Khmurets added that the perception of contamination has also had ruinous effects on the country's ability to create wealth. While Belarus "used to feed Russia," it now must import everything. Even its safe food products and timber-the latter once the equivalent of hard currency in the region-are now impossible to market. A massive budget deficit has sprung up in an attempt to counteract the economic shortfalls, and Belarus spends 20% of its budget simply to alleviate suffering from Chernobyl and mitigate its economic effects.
Meanwhile, 150,000 square kilometers of Belarus remain contaminated and effectively barren, with the long half-lives of the explosion's released isotopes ensuring that radioactivity will menace the area for most of this century. Khmurets also warned of the possibility of recontamination from a fresh Chernobyl breach. A flood of the plain surrounding the complex could poison the main water supply for millions; the burial sites for waste are not as deep as they need to be; and forest fires threaten to release radioactive materials into huge clouds of smoke.
"The relatively small death tolls and lack of grotesque deformities have fooled people about the immeasurable toll of the disaster," Khmurets concluded. "The area stood a chance to emerge as an optimistic and progressive region after the fall of the Soviet Union, but Chernobyl destroyed this hope." He appealed for international aid and investment in Belarus, saying that its infrastructure was intact and populace well-educated and eager to become self-sufficient.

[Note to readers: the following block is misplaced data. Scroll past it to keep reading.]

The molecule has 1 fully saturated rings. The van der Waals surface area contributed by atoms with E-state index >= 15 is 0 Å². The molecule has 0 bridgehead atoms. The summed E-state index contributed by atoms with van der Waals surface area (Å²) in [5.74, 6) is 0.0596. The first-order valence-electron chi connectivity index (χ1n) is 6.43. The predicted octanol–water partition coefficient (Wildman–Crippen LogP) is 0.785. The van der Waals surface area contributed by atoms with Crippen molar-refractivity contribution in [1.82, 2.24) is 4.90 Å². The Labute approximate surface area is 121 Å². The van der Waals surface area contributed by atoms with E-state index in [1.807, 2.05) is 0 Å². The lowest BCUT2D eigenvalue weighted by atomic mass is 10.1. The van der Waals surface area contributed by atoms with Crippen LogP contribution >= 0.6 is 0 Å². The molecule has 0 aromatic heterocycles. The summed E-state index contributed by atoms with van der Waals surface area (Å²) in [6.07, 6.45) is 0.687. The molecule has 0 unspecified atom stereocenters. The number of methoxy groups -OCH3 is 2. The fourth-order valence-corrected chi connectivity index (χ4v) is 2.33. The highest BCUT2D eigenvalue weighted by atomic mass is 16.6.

The audience questioned the three officials on what role the international community should play in the Chernobyl cleanup as well as on the area's current nuclear activities. Belskiy stated that Russia has undertaken measures of "supercontrol" and modernization vis-à-vis the 11 remaining Chernobyl-like reactors, and that it expects these reactors to operate safely for at least 10 to 15 more years. He added that all nuclear activities in Russia are now done in accordance with international norms and standards, and that the International Atomic Energy Agency (IAEA) now supervises all Russian nuclear construction abroad for nonproliferation and safety. Russia also has a long-term project for reprocessing other countries' nuclear waste under consideration; while many Russian green movements have criticized the plan, Belskiy said that it is likely to be approved.
Korsunskyi said that another Chernobyl would mean "the end of Ukraine," and that the two new nuclear plants under construction in Ukraine (as well as the reprocessing plant being built at the Chrenobyl site) are proceeding under the strictest international safety guidelines. While the present Ukrainian contamination is beyond repair, $750 million in international funds is being used to shore up the sarcophagus of Chernobyl to prevent further contamination. Korsunskyi stressed that one of Ukraine's biggest needs is foreign investment to generate both jobs and the production of clean food and water. Belskiy added that fewer state and more private initiatives are needed for the rehabilitation of the region's people, natural resources, and economy.
Khmurets said that last year's reprocessing plant accident in Japan should prove to the world that nuclear accidents can happen in developed countries as well as developing ones. He said that the best way to help people in contaminated areas would be to speed up the region's structural economic reforms, and he assured donors that any international aid to Belarus would be kept under the control of international officials.